January 27th, 2006 by Bob Bly
There?s a growing movement among some folks to make all information in the world available to everyone on the planet at no charge.
But if information is free to consumers, that means the salaries of the subject matter experts, writers, and editors whose job it is to produce content must all be paid by advertising, rather than subscription and product sales. One can argue that all content producers would be then influenced by advertisers, who would hold their financial fate in their hands.
Content producers who produce objective, unbiased reporting because they accept no advertising, like traditional subscription newsletter publishers, cannot survive if they must give away everything they produce for free.
Consumers, by the way, don?t buy into this ?all information is free? crap: according to an article in BtoB (1/16/05, p. 10), the information industry will generate revenues of $306 billion in 2006.
That?s an increase of 8% over 2005 sales — an indicator that the growing presence of the Internet is stimulating rather than retarding the sale of paid content.
Category: General, Writing and the Internet |
814 Comments »
January 23rd, 2006 by Bob Bly
According to an article in the Daily News (1/19/06), the Center for Science in the Public Interest is suing both Nickelodeon and Kellogs for advertising Frosted Flakes on the cartoon TV show ?Sponge Bob Square Pants.?
They contend that it?s immoral and harmful to use a popular cartoon character to convince kids to eat ?junk food.?
What planet do these people live on? Compared to other stuff my kids eat, like candy and soda, Frosted Flakes are health food. Yes, they have sugar. But cereal is good for kids to eat — they get fiber and vitamins — and they consume milk with it.
To me, this lunacy is an example of censorship gone over the edge. Do you agree?
Category: Advertising |
15 Comments »
January 19th, 2006 by Bob Bly
I’ve always advocated that loving your work is the key to being happy and successful.
My good friend, CM, doesn’t agree. He says, “Do whatever will make you a lot of money, and then you’ll have the money to indulge your passions.”
My problem is that if you don’t love your work, you’ll spend 40 to 60 hours a week doing something that bores you — to me, a miserable existence.
A recent article in the Daily News says that “people who are happy with their jobs are 4 times more likely to be happy with their lives” … a fact that supports my position.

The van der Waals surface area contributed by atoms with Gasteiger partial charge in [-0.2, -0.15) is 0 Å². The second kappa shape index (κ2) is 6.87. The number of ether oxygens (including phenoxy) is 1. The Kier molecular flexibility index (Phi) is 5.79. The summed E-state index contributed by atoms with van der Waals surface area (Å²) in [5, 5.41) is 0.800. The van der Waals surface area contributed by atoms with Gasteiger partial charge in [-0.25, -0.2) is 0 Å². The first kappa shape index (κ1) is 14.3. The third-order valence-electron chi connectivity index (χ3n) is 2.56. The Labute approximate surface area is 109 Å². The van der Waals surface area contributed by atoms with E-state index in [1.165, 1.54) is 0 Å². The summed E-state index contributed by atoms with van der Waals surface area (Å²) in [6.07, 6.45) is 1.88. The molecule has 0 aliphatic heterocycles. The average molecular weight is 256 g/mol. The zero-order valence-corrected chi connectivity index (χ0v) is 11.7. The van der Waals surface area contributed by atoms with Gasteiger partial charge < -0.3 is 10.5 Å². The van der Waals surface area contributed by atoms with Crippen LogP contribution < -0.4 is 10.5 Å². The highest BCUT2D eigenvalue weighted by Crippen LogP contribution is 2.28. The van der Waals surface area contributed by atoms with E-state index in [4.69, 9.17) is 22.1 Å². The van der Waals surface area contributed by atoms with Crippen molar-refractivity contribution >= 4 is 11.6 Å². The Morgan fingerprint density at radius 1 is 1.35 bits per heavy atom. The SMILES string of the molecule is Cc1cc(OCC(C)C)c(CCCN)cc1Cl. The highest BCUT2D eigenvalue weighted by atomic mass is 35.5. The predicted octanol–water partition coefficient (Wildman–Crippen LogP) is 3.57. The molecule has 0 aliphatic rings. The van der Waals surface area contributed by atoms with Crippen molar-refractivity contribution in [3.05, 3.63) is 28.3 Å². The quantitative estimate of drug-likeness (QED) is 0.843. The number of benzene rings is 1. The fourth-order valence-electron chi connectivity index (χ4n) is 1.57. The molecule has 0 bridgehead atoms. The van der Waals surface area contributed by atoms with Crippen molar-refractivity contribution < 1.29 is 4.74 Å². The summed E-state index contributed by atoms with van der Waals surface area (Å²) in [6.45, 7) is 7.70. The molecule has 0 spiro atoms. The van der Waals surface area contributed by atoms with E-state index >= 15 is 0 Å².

The article also notes that 65% of those surveyed by Salary.com are dissatisfied with their jobs at least part of the time. Yikes!
How about you?
Do you work to live … or, like me, live to work?
Do you love your job … or just tolerate it to make money?
Category: General |
22 Comments »
January 16th, 2006 by Bob Bly
It amazes me that people get paid much more to talk about their job, skill, or area of expertise — as professional speakers — than they do to actually DO their job.
Example: As Fed Chairman, Alan Greenspan holds the fate of the U.S. economy in his hands, and in return is paid $180,000 to work the entire year managing it.
When he retires from the Fed, I heard on the radio today, he will join the pro speaking circuit — where he will get paid $150,000 to give a one-hour talk about the economy.
Am I the only one who sees a disconnect in these disparate payscales?
Category: General |
16 Comments »
January 12th, 2006 by Bob Bly
An article from CareerBuilder.com lists the “25 top jobs for 2006.”
They include some careers I’d expect or wasn’t surprised to see on the list — software engineer, sales, nursing — and some that struck me as odd choices, including waiter and janitor.
Notably absent from the list: marketing manager, advertising manager, writer, copywriter, editor, publisher, journalist, and most of the other jobs people reading this blog are involved in.
So … are our careers no longer hot or even desirable? Would you encourage your kids to follow in your footsteps — or tell them to pick a profession other than yours?
What say you?
Category: General |
19 Comments »
January 3rd, 2006 by Bob Bly
I was reading the Daily News today and came across a 2-page spread that is part of AT&T?s new global positioning campaign.
The headline is in small blue type. The body copy is in reverse, in tiny white type. Both are on a black background.
Using reverse type in body copy, at best a risky proposition in magazine advertising, is a deadly sin in newspaper advertising.
Reason: the ink spreads more on the cheaper newsprint paper, encroaching into the white letters, and making the body copy almost unreadable.
I am sure that AT&T uses a big Madison Avenue ad agency to handle their advertising — and it is amazing to me that a professional art director on Madison Avenue does not know this simple design principle.
Category: Advertising, General |
31 Comments »